Jun 12, 2018

Trump: U.S. ending "war games" on Korean peninsula

Photo: Saul Loeb/AFP/Getty Images

President Trump confirmed that the United States would be ending its joint military exercises with South Korea at a press conference after his summit with North Korean leader Kim Jong-un, calling them "a very provocative situation."

Why it matters: While North Korea has agreed to "complete denuclearization" of the Korean peninsula as its major concession, Trump was light on details about what that process might look like or how it could be verified.

"I gave up nothing. I’m here. I haven’t slept in 25 hours. … Only a person that dislikes Donald Trump would say that I’ve made a big commitment."
— Trump pushing back on the idea that he hadn't secured anything in return for the U.S.

The other big takeaways: Trump touted Kim's agreement to denuclearization throughout the press conference, saying that he had also agreed to destroy "a major missile engine testing site."

  • But Trump couldn't expound on a framework for international verification of that denuclearization, adding, "It's going to be achieved by having a lot of people there …We’re going to have a lot of people there and we’re going to be working with them on a lot of other things." He added that denuclearization would be overseen by a combination of Americans and international workers.
  • Sanctions against North Korea will remain in place but "will come off when we are sure that the nukes are no longer a factor."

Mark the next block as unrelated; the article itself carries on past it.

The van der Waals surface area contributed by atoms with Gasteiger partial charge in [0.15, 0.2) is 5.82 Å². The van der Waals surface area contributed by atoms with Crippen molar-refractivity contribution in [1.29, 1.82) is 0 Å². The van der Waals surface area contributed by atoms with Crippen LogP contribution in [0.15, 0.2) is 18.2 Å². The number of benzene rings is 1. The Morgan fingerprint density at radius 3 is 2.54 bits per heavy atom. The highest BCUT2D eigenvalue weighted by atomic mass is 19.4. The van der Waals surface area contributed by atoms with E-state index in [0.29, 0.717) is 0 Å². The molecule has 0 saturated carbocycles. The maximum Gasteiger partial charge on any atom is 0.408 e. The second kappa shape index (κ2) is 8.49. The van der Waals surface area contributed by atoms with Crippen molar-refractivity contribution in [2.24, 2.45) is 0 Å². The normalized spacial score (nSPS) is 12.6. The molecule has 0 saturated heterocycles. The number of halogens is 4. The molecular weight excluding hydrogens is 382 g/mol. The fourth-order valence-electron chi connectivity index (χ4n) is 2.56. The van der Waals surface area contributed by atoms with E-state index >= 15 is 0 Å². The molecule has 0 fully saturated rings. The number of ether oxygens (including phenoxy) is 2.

• The remains of American soldiers lost in the Korean War will be returned to the U.S., according to Trump.
  • Embassies could be open "hopefully soon," though Trump added that it's a "little bit early for that."
  • Trump will go to Pyongyang "at a certain time" and "also will be inviting Chairman Kim at a certain time to the White House."

More quotes:

  • On human rights in North Korea: "It’s a rough situation over there. … It’s rough, it’s rough in a lot of places by the way — not just there."
  • On Kim taking over as leader at age 26: "He is very talented … I don’t say he was nice. Very few people at that age — one out of 10,000 couldn’t do it."
  • On Kim's genuine commitment: "He was very firm in the fact that he wants to do this. I think he might want to do this as much or even more than me."
  • How he tried to convince Kim: "They have great beaches, you see that whenever they're exploding their cannons into the ocean, right? I say, boy, look at that view, wouldn't that make a great condo? ... Think of it from a real estate perspective."

Go deeper: Check out Axios' live updates on the Trump-Kim summit.

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John Kelly in the White House in July 2017. Photo: Cheriss May/NurPhoto via Getty Images

Former White House chief of staff John Kelly defended James Mattis on Thursday after President Trump attacked the former defense secretary as "the world's most overrated general" and claimed on Twitter that he was fired.

What he's saying: “The president did not fire him. He did not ask for his resignation,” Kelly told the Washington Post in an interview. “The president has clearly forgotten how it actually happened or is confused."

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Updates: Cities move to end curfews for George Floyd protests

Text reading "Demilitarize the police" is projected on an army vehicle during a protest over the death of George Floyd in Washington, D.C.. early on Thursday. Photo: Yasin Ozturk/Anadolu Agency via Getty Images

Several cities are ending curfews after the protests over the death of George Floyd and other police-related killings of black people led to fewer arrests and less violence Wednesday night.

The latest: Los Angeles and Washington D.C. are the latest to end nightly curfews. Seattle Mayor Jenny Durkan tweeted Wednesday night that "peaceful protests can continue without a curfew, while San Francisco Mayor London Breed tweeted that the city's curfew would end at 5 a.m. Thursday.